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I was reading about purification of organic compounds and I came across this.

I quote below, a line from the excerpt that caused my confusion.

The organic solvent is later removed by distillation or by evaporation to get back the compound.


My question: Why can't we just seperate the organic compound from the water by distillation/evaporation directly?


My approach:
The aim of the procedure is to - seperate out from water, the required organic compound that is presented to us in an aqueous solution form.
If the organic compound has relatively higher boiling point, use evaporation. If the organic compound has relatively lower boiling point, use distillation. If more than two compounds are to be recovered, use fractional distillation.


I felt like it was 'unnecessary' to mix it with an organic solvent and then proceed with evaporation/distillation of the new organic solution without water content. We could just proceed with evaporation/distillation of the aqueous solution directly and recover the organic compound - I've stated how in the 'My approach' section.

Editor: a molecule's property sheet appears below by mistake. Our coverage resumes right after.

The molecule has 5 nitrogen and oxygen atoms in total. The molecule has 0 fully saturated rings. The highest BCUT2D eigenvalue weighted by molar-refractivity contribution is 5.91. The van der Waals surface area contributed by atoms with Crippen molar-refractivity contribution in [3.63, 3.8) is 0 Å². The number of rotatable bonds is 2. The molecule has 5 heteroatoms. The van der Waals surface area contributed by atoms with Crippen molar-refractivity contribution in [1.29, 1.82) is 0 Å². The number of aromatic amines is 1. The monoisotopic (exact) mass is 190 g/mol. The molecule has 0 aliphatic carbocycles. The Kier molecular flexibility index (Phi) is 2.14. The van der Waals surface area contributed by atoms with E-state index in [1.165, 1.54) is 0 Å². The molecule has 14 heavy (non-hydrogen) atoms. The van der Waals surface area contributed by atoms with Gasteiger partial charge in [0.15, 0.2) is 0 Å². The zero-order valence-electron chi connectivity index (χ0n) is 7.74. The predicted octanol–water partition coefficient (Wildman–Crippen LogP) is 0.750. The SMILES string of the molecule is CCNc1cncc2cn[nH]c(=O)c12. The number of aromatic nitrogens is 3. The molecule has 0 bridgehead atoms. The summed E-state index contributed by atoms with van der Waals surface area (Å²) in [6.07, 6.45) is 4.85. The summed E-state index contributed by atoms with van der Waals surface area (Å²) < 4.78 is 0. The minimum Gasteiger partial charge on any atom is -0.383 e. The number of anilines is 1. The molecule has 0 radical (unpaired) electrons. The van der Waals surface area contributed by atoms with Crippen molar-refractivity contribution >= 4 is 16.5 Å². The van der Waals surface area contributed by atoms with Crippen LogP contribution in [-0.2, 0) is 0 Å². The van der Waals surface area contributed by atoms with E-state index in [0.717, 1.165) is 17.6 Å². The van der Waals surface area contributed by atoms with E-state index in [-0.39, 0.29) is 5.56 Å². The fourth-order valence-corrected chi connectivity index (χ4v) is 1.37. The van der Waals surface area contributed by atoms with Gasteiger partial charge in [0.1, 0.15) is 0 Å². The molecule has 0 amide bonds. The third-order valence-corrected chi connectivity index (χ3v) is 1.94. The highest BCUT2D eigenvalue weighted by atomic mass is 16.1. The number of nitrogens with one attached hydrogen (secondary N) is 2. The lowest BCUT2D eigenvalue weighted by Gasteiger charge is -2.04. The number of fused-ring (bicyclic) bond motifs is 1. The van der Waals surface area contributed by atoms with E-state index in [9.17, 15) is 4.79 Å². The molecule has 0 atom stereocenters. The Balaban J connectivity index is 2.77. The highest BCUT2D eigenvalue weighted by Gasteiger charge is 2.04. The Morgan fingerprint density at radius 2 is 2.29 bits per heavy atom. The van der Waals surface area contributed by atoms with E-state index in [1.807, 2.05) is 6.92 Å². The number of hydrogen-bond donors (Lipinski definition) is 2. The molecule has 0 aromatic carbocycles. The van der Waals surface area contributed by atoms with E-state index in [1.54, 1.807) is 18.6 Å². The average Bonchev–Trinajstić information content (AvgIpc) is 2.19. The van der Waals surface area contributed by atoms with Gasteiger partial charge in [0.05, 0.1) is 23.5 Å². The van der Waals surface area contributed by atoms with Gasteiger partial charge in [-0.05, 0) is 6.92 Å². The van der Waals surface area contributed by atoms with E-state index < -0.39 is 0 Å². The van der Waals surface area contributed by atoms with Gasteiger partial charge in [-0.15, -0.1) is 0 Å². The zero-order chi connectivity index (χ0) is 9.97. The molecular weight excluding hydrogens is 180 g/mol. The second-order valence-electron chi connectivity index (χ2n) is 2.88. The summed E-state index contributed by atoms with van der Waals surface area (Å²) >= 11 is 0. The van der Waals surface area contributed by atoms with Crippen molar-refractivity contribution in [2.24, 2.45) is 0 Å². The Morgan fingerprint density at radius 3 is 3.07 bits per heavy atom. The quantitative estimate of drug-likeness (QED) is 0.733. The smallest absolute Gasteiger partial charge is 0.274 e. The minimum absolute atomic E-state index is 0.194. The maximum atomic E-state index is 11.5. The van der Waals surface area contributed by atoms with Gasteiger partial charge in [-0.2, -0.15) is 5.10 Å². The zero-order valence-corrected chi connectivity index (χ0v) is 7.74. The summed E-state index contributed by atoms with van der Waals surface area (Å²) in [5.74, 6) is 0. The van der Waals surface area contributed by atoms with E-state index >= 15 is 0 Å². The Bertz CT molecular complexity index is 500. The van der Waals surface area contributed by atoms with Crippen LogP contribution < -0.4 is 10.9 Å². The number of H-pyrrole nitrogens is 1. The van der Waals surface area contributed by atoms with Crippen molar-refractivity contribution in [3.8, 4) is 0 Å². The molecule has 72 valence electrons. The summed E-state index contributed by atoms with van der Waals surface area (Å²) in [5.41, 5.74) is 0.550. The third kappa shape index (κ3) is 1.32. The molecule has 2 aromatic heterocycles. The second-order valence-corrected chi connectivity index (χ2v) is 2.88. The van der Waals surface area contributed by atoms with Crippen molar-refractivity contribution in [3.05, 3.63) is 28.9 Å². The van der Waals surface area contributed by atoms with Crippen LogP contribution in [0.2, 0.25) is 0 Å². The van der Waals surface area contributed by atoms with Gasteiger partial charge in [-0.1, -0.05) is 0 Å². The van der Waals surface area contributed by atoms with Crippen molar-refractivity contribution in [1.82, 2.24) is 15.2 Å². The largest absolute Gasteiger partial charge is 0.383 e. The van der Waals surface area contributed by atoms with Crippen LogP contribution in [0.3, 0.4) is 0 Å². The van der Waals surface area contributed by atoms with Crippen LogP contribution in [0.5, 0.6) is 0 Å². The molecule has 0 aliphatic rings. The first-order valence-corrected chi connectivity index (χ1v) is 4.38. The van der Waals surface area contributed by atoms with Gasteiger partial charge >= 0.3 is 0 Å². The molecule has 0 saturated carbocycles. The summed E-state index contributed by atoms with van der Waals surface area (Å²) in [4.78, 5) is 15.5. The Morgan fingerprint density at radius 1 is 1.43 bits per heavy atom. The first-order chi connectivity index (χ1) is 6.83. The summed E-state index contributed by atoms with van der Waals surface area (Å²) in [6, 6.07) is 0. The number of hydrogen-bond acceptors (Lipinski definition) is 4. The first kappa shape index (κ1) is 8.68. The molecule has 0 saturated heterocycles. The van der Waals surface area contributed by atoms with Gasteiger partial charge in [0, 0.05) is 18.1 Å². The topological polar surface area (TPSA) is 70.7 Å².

Self-evaluation:

  1. I might not be aware of the various reasons because of my lack of knowledge and hence consider it unnecessary.
  2. Distillation might cause reactions/decomposition because it is being heated in an aqueous medium while it might not react in an inert organic solvent.
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    $\begingroup$ Typically there are other components in the mixture that are left behind in the water. Hence the “purification” aspect $\endgroup$
    – Andrew
    Feb 13 '21 at 14:33
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    $\begingroup$ Water can, of course, be removed by evaporation (or freeze-drying), but if you used mains water then be aware there is a mineral content that will be left in your organic product. $\endgroup$
    – Waylander
    Feb 13 '21 at 14:43
  • $\begingroup$ That's highly dependant on context this question lacks. $\endgroup$
    – Mithoron
    Feb 13 '21 at 21:55

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